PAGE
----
978-0-375-40921-9 / 0375409211

Purgatorio: A New Verse Translation (English and Italian Edition)

by Dante Alighieri




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About the book:

In the foreword to his version of the Purgatorio, W.S. Merwin dwells on the quasi-insuperable hurdles that any translator of Dante must face. Choosing just a single line from the first canticle, he asks: "How could that, then, really be translated? It could not, of course." This makes Dante's masterpiece sound like the literary equivalent of Mission: Impossible ("Your mission, Mr. Merwin, should you choose to accept it...") Happily, however, the Pulitzer Prize-winning poet decided to give it a try. He spent several years wrestling with Dante's inexhaustible tercets, and rather than applying himself to the fire-and-brimstone-scented thrills of the Inferno, Merwin turned to the middle and most humane portion of the entire work: Purgatorio. It's here, in a kind of spiritual halfway house between heaven and hell, that the poem reaches a peak of tenderness and regret--and rises quite literally from the dead.

Merwin's version must be measured against a good many predecessors, from John Ciardi's reader-friendly approach to Allen Mandelbaum's free-versifying to Charles Singleton's prosaic trot. How does this Purgatorio stack up? Very decently indeed. Merwin is something of a strict constructionist, who wants to hew as closely as possible to the syntax and sound of the original Italian. Yet he's no Nabokovian naysayer, slapping himself on the wrist every time he deviates from Dante's text, and he's wisely thrown the rhymes overboard. That leaves him with enough flexibility to echo some of the poem's loveliest effects:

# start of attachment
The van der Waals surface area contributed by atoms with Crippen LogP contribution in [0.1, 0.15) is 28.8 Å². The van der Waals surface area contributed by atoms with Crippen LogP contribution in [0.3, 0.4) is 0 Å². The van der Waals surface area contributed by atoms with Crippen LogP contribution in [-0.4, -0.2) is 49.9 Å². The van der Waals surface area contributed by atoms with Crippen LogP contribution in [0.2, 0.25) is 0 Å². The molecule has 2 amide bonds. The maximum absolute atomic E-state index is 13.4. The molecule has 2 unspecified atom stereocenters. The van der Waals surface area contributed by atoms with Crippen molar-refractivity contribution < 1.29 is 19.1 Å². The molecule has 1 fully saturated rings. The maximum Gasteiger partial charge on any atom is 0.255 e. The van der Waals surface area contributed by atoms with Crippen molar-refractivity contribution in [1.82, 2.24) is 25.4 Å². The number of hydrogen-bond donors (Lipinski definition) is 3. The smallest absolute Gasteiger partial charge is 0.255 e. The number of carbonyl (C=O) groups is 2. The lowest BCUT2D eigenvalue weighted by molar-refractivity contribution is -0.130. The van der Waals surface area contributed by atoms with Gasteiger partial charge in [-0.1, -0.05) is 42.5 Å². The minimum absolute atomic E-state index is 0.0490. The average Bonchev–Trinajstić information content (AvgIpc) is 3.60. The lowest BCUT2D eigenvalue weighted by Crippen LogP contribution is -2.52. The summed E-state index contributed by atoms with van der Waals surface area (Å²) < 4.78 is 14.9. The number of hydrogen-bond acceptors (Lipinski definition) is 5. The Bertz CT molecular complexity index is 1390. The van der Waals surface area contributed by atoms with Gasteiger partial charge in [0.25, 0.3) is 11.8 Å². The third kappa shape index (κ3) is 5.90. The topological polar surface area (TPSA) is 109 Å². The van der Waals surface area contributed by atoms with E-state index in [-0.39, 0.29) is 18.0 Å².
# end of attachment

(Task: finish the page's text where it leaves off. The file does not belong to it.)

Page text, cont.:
A sweet air that within itself was
unvarying struck me on the forehead,
a stroke no rougher than a gentle breeze,

at which the trembling branches all together
bent at once in that direction where
the holy mountain casts its first shadow,

without ever leaning over so far from
the upright as to make the small birds stop
the practice of their art in the treetops...

Merwin also does a good job capturing Dante's asperity, including his near-proverbial response to a rebuke from main squeeze Beatrice in Canto XXX: "As a mother may seem harsh to her child, / she seemed to me, because the flavor / of raw pity when tasted is bitter." There are moments, of course, when the translator's taste for literalism gets him in trouble. When, for example, Dante is surrounded by a crowd of souls in the second canto, who are astonished to see one of the living among them, he describes them as "quasi obl´ando d'ire a farsi belle." A difficult phrase to translate, yes, but Merwin's solution--"forgetting, it seemed, to go and see to their own beauty"--makes it sound as though they're late for an appointment at the hairdresser's. Still, these are minor flaws in a major and often marvelous piece of work. Can we look forward to a paradisiacal follow-up? --James Marcus

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